On the Hyogo Framework for Action, a 10-year plan to make the world safer from natural hazards that was adopted by 168 Member States of the United Nations in 2005, legislators underpinned the need for immediate actions to reduce risks associated with climate related hazards.

Hon Mel Sarmiento, MP from Philippines said his country had taken a proactive stand in containing climate change. He mentioned that Philippines had enacted the Solid Waste Act, Clean Air Act and Clean Water Act in response to the Kyoto Protocol (International Agreement linked to the United Nation’s Framework on Climate Change signed in December 11, 1997 with an aim to fight global warming). In addition, Parliament went further to enact the Climate Change Act 2009 and the Disaster Risk Management Act 2010 following the Hyogo Framework Action Plan.

Mr. Claudio Monge, MP, Legislative Assembly of Costa Rica and Chair of the Committee on Environment informed delegates that Costa Rica was yet to witness serious problems of Climate Change but that the Executive and Legislature were concerned by the global impact of Climate Change.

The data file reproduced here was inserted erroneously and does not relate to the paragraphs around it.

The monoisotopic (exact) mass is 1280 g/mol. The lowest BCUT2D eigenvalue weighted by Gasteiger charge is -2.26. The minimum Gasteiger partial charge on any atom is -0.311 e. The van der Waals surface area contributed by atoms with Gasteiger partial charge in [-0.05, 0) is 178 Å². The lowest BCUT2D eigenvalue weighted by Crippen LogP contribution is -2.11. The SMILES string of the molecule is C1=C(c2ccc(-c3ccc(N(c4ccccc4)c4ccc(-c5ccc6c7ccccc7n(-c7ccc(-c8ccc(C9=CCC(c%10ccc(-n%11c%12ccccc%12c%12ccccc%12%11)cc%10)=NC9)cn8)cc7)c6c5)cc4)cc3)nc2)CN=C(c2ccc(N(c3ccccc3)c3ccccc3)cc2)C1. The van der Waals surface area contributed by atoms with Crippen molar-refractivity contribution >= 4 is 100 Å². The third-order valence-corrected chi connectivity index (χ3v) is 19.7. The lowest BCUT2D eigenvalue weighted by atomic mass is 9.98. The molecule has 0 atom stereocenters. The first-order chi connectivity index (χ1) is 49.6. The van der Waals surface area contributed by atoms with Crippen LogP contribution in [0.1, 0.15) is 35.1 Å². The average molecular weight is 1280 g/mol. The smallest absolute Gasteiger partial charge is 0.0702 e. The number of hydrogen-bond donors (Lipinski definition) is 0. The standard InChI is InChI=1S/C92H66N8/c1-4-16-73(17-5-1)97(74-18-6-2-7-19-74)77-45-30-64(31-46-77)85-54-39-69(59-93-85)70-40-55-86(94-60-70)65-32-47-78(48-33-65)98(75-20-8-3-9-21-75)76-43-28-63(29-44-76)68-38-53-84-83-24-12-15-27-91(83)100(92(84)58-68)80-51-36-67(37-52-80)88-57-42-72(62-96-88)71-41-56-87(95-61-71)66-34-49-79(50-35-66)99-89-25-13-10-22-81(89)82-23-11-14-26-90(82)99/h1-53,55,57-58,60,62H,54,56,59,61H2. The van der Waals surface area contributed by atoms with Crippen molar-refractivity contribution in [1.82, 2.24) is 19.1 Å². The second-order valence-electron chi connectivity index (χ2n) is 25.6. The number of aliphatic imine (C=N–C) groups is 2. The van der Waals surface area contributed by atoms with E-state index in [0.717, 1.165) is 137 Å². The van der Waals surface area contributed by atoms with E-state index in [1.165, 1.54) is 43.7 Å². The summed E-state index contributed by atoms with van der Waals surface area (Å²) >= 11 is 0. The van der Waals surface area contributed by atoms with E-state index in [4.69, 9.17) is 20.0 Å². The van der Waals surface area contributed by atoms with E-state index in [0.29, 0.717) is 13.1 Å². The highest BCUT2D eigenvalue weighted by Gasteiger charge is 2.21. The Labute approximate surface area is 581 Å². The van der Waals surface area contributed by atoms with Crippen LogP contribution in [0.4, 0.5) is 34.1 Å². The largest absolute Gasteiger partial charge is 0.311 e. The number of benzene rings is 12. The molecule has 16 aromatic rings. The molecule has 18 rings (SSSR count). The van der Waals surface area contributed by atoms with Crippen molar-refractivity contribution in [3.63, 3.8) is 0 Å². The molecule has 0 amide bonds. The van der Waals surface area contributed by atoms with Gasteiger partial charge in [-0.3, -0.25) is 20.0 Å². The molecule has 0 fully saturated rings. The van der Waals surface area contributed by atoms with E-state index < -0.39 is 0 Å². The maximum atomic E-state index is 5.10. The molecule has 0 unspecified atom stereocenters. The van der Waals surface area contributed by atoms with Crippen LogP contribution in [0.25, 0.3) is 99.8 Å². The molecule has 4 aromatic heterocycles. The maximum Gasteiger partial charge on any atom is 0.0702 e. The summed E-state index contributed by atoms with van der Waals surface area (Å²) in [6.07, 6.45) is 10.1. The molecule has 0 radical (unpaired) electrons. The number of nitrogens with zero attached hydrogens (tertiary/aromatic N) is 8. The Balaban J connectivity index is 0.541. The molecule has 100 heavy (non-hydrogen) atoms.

In the closing remarks at the end of the conference, EALA Speaker Abdirahin Abdi called for a push towards climate justice between and among the nations.

‘There is need to persuade bigger emitters to check the problem, push regional initiatives to stay the course and devote budgets to developing renewable energies if we are to reverse the trends’, Rt. Hon Abdi stated.

Speaker of the Bangladesh Parliament Hon Abdul Hamid underscored the need for a global platform that draws attention to the plight of countries suffering from the excesses of climate change.

Mr. Robert Jukham, Acting UNDP Regional Representative observed that Bangladesh had played a leadership role in tackling climate change. ” I encourage MPs to position themselves to better influence international agendas in climate change and disaster risk reduction. In this light, I hope the conference shall indeed serve as a platform for Rio+20 conference on sustainable growth to be held in Brazil in June this year’ Mr. Jukham noted.

SOURCE 

East African Community (EAC)